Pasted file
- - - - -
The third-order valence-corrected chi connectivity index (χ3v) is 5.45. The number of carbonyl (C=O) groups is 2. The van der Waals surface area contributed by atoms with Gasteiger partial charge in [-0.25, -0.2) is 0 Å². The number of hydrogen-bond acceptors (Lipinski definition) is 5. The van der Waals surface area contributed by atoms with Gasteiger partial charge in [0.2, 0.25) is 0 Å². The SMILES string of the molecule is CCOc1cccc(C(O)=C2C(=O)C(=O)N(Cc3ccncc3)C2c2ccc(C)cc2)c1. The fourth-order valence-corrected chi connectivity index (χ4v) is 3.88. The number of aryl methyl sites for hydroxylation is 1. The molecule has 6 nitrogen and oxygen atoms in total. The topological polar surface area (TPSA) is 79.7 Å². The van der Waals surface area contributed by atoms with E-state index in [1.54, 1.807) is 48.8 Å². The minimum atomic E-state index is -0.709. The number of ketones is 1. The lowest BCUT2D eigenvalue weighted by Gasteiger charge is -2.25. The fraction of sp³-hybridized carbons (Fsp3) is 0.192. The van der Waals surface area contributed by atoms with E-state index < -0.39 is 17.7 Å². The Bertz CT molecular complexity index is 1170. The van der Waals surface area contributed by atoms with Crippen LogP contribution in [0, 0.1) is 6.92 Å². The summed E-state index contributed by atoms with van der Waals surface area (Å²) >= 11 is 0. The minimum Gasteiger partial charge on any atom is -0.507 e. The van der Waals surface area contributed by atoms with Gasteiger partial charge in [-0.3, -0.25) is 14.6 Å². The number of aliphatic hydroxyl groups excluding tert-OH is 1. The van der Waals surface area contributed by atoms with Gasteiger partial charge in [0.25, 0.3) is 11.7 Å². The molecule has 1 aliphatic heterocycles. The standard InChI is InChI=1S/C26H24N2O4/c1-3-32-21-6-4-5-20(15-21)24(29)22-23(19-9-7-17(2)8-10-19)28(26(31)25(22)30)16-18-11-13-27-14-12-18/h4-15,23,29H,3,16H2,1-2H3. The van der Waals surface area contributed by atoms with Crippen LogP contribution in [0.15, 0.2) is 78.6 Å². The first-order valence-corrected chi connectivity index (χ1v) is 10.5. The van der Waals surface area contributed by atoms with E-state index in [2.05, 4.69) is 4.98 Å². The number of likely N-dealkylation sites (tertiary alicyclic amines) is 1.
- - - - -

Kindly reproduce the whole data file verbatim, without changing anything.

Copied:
The third-order valence-corrected chi connectivity index (χ3v) is 5.45. The number of carbonyl (C=O) groups is 2. The van der Waals surface area contributed by atoms with Gasteiger partial charge in [-0.25, -0.2) is 0 Å². The number of hydrogen-bond acceptors (Lipinski definition) is 5. The van der Waals surface area contributed by atoms with Gasteiger partial charge in [0.2, 0.25) is 0 Å². The SMILES string of the molecule is CCOc1cccc(C(O)=C2C(=O)C(=O)N(Cc3ccncc3)C2c2ccc(C)cc2)c1. The fourth-order valence-corrected chi connectivity index (χ4v) is 3.88. The number of aryl methyl sites for hydroxylation is 1. The molecule has 6 nitrogen and oxygen atoms in total. The topological polar surface area (TPSA) is 79.7 Å². The van der Waals surface area contributed by atoms with E-state index in [1.54, 1.807) is 48.8 Å². The minimum atomic E-state index is -0.709. The number of ketones is 1. The lowest BCUT2D eigenvalue weighted by Gasteiger charge is -2.25. The fraction of sp³-hybridized carbons (Fsp3) is 0.192. The van der Waals surface area contributed by atoms with E-state index < -0.39 is 17.7 Å². The Bertz CT molecular complexity index is 1170. The van der Waals surface area contributed by atoms with Crippen LogP contribution in [0, 0.1) is 6.92 Å². The summed E-state index contributed by atoms with van der Waals surface area (Å²) >= 11 is 0. The minimum Gasteiger partial charge on any atom is -0.507 e. The van der Waals surface area contributed by atoms with Gasteiger partial charge in [-0.3, -0.25) is 14.6 Å². The number of aliphatic hydroxyl groups excluding tert-OH is 1. The van der Waals surface area contributed by atoms with Gasteiger partial charge in [0.25, 0.3) is 11.7 Å². The molecule has 1 aliphatic heterocycles. The standard InChI is InChI=1S/C26H24N2O4/c1-3-32-21-6-4-5-20(15-21)24(29)22-23(19-9-7-17(2)8-10-19)28(26(31)25(22)30)16-18-11-13-27-14-12-18/h4-15,23,29H,3,16H2,1-2H3. The van der Waals surface area contributed by atoms with Crippen LogP contribution in [0.15, 0.2) is 78.6 Å². The first-order valence-corrected chi connectivity index (χ1v) is 10.5. The van der Waals surface area contributed by atoms with E-state index in [2.05, 4.69) is 4.98 Å². The number of likely N-dealkylation sites (tertiary alicyclic amines) is 1.